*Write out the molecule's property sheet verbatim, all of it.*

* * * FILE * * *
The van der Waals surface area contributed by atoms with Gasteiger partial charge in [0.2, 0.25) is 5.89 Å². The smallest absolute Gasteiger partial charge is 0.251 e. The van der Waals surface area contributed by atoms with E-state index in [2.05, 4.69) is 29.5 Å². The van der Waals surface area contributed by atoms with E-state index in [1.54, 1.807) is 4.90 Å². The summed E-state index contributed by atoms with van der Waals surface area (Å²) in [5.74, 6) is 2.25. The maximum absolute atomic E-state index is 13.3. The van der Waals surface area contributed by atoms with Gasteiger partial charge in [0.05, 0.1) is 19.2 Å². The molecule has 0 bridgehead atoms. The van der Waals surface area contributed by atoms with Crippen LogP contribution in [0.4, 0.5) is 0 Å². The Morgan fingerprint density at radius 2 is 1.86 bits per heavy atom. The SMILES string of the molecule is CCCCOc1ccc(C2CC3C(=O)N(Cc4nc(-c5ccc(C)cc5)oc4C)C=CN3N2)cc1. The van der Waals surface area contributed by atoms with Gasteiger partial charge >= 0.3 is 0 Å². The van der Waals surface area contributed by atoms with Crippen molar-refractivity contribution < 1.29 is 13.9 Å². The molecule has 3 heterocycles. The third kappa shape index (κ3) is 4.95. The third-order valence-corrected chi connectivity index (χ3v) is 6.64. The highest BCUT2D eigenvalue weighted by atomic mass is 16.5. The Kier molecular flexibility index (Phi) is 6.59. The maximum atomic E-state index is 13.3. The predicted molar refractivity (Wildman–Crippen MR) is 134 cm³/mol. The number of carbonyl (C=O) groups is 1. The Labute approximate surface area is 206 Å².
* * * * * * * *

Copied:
The van der Waals surface area contributed by atoms with Gasteiger partial charge in [0.2, 0.25) is 5.89 Å². The smallest absolute Gasteiger partial charge is 0.251 e. The van der Waals surface area contributed by atoms with E-state index in [2.05, 4.69) is 29.5 Å². The van der Waals surface area contributed by atoms with E-state index in [1.54, 1.807) is 4.90 Å². The summed E-state index contributed by atoms with van der Waals surface area (Å²) in [5.74, 6) is 2.25. The maximum absolute atomic E-state index is 13.3. The van der Waals surface area contributed by atoms with Gasteiger partial charge in [0.05, 0.1) is 19.2 Å². The molecule has 0 bridgehead atoms. The van der Waals surface area contributed by atoms with Crippen LogP contribution in [0.4, 0.5) is 0 Å². The Morgan fingerprint density at radius 2 is 1.86 bits per heavy atom. The SMILES string of the molecule is CCCCOc1ccc(C2CC3C(=O)N(Cc4nc(-c5ccc(C)cc5)oc4C)C=CN3N2)cc1. The van der Waals surface area contributed by atoms with Gasteiger partial charge >= 0.3 is 0 Å². The van der Waals surface area contributed by atoms with Crippen molar-refractivity contribution < 1.29 is 13.9 Å². The molecule has 3 heterocycles. The third kappa shape index (κ3) is 4.95. The third-order valence-corrected chi connectivity index (χ3v) is 6.64. The highest BCUT2D eigenvalue weighted by atomic mass is 16.5. The Kier molecular flexibility index (Phi) is 6.59. The maximum atomic E-state index is 13.3. The predicted molar refractivity (Wildman–Crippen MR) is 134 cm³/mol. The number of carbonyl (C=O) groups is 1. The Labute approximate surface area is 206 Å².